Season four is yet another amazing season for "The Shield."
Don't rely on the low "average" of stars as listed above...it's clear many of the reviewers have issues with things besides the show itself...(the letterbox thing, etc.)
From start to finish, this season was as good as any of the others, and in some ways better.
The obvious difference is Glenn Close. She brings a new vital energy into the mix, and stays away from all the cliches you'd normally expect. Don't prejudge her here.
The cast remains one of the best on TV, present or past. Chiklis has created a character for the TV Hall of Fame, and he is matched in every way by his castmates.
The season-long bad guy is played with startling menace by Anthony Anderson. As Antwon Mitchell, this actor primarily known for comedy will impress you beyond belief.
The season begins with a dissolved Strike Team, a demoted Mackey, and the new Captain (Close).
The old captain, played by Benito Martinez, is dealing with all sorts of personal demons.
The two detectives, played by Jay Karnes and CCH Pounder, deal with being in the D.A.'s doghouse. While it would be easy to go unnoticed when sharing the majority of your scenes with someone as powerful as Pounder, Karnes really has a breakthrough year here.
The two lead cops, Danny and Julien, fill in side stories that weave into the grand tapestry of the whole season.
I must single out Walton Goggins, who's Shane character dares you to take your eyes off of him. You can't. His manic desperation, cocky bravado, and the ability to make the most creative, livid, insulting lines of dialogue sound like poetry are hypnotizing. He has the ability to engender sympathy towards a character so clearly defective in so many mental processes.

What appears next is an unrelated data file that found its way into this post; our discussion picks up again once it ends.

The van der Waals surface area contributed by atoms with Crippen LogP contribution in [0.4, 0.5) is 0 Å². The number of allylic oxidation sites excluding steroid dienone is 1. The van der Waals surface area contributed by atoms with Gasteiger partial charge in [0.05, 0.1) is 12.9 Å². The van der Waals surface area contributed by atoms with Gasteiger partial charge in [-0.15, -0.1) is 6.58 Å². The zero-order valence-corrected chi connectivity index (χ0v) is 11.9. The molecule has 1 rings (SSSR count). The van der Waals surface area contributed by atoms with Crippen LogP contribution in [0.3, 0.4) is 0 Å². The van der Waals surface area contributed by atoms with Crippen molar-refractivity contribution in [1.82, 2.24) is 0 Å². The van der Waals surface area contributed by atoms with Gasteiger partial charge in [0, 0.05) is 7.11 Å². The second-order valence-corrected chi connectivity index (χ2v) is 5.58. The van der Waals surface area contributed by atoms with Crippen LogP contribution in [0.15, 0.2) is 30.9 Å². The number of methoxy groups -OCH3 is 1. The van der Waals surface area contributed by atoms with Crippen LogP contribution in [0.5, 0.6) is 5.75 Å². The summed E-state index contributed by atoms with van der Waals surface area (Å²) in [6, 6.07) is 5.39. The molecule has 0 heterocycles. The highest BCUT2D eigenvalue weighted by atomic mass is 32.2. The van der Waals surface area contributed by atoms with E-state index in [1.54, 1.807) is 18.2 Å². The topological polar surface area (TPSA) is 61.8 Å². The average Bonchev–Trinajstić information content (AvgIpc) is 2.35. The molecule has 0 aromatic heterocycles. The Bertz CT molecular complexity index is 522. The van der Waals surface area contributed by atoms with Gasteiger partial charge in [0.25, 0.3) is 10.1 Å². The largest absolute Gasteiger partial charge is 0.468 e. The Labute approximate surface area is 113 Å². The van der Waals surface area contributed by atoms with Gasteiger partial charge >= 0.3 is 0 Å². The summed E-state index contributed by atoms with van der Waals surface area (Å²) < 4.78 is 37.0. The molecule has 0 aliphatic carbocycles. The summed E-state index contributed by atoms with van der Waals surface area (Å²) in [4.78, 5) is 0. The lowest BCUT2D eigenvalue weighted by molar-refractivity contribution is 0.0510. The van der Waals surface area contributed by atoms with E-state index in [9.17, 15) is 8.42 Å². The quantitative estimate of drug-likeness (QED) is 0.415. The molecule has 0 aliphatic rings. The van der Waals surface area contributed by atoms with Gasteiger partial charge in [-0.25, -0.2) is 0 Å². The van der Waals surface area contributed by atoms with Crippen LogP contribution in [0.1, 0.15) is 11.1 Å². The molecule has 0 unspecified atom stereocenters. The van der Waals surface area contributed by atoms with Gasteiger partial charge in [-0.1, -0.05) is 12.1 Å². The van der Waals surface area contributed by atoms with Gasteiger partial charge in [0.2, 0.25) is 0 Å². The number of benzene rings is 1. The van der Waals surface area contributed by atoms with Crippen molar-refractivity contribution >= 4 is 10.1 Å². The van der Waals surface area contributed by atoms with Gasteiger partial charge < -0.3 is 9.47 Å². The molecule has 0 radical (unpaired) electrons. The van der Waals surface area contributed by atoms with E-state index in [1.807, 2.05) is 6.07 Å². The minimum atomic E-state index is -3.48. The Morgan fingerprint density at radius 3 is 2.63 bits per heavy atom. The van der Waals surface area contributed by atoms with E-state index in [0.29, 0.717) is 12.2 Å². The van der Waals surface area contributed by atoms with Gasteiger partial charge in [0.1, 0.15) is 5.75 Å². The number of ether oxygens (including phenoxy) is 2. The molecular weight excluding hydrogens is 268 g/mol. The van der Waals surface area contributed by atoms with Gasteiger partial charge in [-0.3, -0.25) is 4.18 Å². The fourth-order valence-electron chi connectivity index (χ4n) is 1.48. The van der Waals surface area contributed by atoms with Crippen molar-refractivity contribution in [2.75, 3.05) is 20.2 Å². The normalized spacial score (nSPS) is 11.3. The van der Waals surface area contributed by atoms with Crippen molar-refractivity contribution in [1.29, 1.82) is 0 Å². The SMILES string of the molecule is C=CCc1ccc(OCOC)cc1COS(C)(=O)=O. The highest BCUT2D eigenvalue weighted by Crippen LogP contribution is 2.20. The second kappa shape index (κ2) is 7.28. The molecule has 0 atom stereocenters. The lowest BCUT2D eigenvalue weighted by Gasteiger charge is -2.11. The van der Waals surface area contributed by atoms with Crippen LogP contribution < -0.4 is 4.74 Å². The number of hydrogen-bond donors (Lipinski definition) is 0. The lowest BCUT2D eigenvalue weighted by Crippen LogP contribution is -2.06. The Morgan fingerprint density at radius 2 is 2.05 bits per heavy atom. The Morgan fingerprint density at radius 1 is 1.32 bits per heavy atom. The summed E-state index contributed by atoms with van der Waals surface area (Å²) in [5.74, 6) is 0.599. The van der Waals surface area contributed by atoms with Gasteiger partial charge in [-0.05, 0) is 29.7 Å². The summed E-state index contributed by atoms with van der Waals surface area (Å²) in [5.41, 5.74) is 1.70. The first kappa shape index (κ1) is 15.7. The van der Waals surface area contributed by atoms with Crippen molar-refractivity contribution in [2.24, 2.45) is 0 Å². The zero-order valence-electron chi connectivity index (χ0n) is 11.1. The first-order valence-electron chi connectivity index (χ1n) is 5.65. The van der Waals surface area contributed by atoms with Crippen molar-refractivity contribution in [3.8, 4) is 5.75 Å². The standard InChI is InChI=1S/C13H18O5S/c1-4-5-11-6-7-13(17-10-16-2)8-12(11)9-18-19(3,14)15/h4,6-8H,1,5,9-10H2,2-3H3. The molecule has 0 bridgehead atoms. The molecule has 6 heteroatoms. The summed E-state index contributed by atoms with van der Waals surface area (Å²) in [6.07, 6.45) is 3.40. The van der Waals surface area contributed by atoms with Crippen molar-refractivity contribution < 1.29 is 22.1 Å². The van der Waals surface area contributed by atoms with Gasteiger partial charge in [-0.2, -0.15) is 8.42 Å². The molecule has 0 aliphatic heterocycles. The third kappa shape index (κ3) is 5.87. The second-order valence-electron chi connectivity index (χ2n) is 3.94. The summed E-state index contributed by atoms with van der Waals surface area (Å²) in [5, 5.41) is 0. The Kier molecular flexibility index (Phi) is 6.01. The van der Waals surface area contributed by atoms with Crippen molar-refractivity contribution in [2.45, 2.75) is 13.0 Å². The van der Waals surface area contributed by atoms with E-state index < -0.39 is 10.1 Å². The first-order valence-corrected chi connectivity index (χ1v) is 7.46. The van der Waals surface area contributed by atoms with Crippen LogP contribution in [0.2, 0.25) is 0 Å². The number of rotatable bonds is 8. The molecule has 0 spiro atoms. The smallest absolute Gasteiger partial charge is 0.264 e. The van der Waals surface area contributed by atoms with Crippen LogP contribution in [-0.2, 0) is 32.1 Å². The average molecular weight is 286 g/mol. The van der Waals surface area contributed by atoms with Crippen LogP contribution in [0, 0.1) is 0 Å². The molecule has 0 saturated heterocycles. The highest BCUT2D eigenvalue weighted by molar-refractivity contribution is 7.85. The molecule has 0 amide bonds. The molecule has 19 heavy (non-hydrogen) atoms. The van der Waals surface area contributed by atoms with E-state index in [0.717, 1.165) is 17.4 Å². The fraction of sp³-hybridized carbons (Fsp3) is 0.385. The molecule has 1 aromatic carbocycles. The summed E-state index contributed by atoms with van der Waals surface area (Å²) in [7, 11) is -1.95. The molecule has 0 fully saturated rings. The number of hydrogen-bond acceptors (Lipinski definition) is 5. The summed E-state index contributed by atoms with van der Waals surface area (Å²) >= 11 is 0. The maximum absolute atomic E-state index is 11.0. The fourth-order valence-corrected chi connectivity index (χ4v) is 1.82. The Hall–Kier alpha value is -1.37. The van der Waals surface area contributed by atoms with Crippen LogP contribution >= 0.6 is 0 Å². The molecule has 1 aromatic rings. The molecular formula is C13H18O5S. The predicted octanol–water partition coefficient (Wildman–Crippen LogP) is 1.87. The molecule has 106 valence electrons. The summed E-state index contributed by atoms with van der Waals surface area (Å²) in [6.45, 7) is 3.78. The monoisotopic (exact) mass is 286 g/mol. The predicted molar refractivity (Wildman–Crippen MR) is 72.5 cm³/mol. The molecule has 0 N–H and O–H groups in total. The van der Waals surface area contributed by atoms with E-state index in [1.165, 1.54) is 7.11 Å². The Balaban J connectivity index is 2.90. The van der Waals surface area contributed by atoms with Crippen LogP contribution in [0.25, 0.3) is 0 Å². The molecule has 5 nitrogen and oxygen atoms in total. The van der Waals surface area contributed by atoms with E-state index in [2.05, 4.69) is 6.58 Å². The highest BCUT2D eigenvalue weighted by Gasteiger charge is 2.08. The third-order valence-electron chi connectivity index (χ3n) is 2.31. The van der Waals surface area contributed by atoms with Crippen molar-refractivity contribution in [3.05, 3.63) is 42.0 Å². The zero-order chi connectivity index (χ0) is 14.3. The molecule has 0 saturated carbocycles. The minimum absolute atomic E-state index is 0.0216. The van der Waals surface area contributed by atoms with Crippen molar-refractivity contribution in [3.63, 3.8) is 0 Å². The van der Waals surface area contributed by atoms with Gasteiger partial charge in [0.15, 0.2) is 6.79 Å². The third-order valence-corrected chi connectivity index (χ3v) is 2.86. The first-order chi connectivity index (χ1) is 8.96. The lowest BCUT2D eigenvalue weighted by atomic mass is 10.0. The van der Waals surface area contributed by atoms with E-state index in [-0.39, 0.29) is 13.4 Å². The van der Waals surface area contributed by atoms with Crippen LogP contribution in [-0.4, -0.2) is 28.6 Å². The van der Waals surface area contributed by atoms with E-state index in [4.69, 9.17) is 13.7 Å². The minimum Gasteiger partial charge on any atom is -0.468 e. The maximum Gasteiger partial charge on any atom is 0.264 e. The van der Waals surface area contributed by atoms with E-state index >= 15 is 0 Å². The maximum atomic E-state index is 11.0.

The plot and dialogue are again the best in the business. The labyrinthine plot demands careful attention; I almost prefer watching with either the headphones on, or English subtitles, to catch every word.
There are incidents that refer and recall those from seasons past. Sometimes trivially, often not. If you are familiar with the previous three seasons, watch the episodes by first skipping the "previously on The Shield" recaps that start them off. It increases the shock value. It also increases the number of times you'll say "No way" to your TV screen.
This show forces you to examine your own beliefs on crime, punishment, race, religion, law enforcement, poverty, drugs, sex...
My DVD set is fine. No problems with playback. The video quality is sterling, as is the sound. One episode is 16:9, and it looks terrific.
The hour long documentary at the end is a fine way to end your viewing experience.
I understand that this upcoming year of The Shield, beginning soon I think, will be it's last. It will be missed, but gloriously so.
This show is riveting.
I was unable to stop watching it.
When one episode ended, I immediately started up the next one.
I polished the box off in two days, all while being the in-house trauma surgeon at a busy urban hospital on New Year's Eve. I'd pause the show while I went to go take care of a gunshot wound victim, then return to the show when my work was done...so on and so forth until I finished the last episode New Year's Day.
When somebody says they would rather watch a TV show than sleep, that says a lot. Now whether that says something about the show, or the individual I leave to you.